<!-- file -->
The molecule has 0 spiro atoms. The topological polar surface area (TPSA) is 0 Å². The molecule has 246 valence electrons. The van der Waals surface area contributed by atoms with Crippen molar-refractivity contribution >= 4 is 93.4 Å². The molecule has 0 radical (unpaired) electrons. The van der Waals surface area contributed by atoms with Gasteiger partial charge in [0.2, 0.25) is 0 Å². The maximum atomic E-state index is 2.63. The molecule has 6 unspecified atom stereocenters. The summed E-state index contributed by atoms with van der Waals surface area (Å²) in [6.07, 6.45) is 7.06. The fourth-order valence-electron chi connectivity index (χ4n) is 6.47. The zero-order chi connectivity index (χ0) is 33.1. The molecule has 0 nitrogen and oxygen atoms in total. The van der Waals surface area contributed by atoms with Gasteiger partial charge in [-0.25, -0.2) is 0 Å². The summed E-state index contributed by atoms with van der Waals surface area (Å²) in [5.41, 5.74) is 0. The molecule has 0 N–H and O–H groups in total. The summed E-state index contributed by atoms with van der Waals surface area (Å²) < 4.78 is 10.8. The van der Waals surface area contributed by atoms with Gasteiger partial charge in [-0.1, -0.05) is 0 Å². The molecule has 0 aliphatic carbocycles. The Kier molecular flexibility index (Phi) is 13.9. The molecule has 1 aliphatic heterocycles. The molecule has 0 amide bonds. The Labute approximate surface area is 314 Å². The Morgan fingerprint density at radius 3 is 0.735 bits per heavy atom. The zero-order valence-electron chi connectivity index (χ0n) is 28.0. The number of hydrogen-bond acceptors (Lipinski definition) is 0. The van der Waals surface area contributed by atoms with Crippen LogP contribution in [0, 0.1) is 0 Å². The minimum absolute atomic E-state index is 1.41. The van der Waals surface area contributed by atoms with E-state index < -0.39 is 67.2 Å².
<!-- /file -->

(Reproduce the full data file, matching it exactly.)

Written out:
The molecule has 0 spiro atoms. The topological polar surface area (TPSA) is 0 Å². The molecule has 246 valence electrons. The van der Waals surface area contributed by atoms with Crippen molar-refractivity contribution >= 4 is 93.4 Å². The molecule has 0 radical (unpaired) electrons. The van der Waals surface area contributed by atoms with Gasteiger partial charge in [0.2, 0.25) is 0 Å². The maximum atomic E-state index is 2.63. The molecule has 6 unspecified atom stereocenters. The summed E-state index contributed by atoms with van der Waals surface area (Å²) in [6.07, 6.45) is 7.06. The fourth-order valence-electron chi connectivity index (χ4n) is 6.47. The zero-order chi connectivity index (χ0) is 33.1. The molecule has 0 nitrogen and oxygen atoms in total. The van der Waals surface area contributed by atoms with Gasteiger partial charge in [-0.25, -0.2) is 0 Å². The summed E-state index contributed by atoms with van der Waals surface area (Å²) in [5.41, 5.74) is 0. The molecule has 0 N–H and O–H groups in total. The summed E-state index contributed by atoms with van der Waals surface area (Å²) < 4.78 is 10.8. The van der Waals surface area contributed by atoms with Gasteiger partial charge in [-0.1, -0.05) is 0 Å². The molecule has 0 aliphatic carbocycles. The Kier molecular flexibility index (Phi) is 13.9. The molecule has 1 aliphatic heterocycles. The molecule has 0 amide bonds. The Labute approximate surface area is 314 Å². The Morgan fingerprint density at radius 3 is 0.735 bits per heavy atom. The zero-order valence-electron chi connectivity index (χ0n) is 28.0. The number of hydrogen-bond acceptors (Lipinski definition) is 0. The van der Waals surface area contributed by atoms with Crippen LogP contribution in [0, 0.1) is 0 Å². The minimum absolute atomic E-state index is 1.41. The van der Waals surface area contributed by atoms with E-state index < -0.39 is 67.2 Å².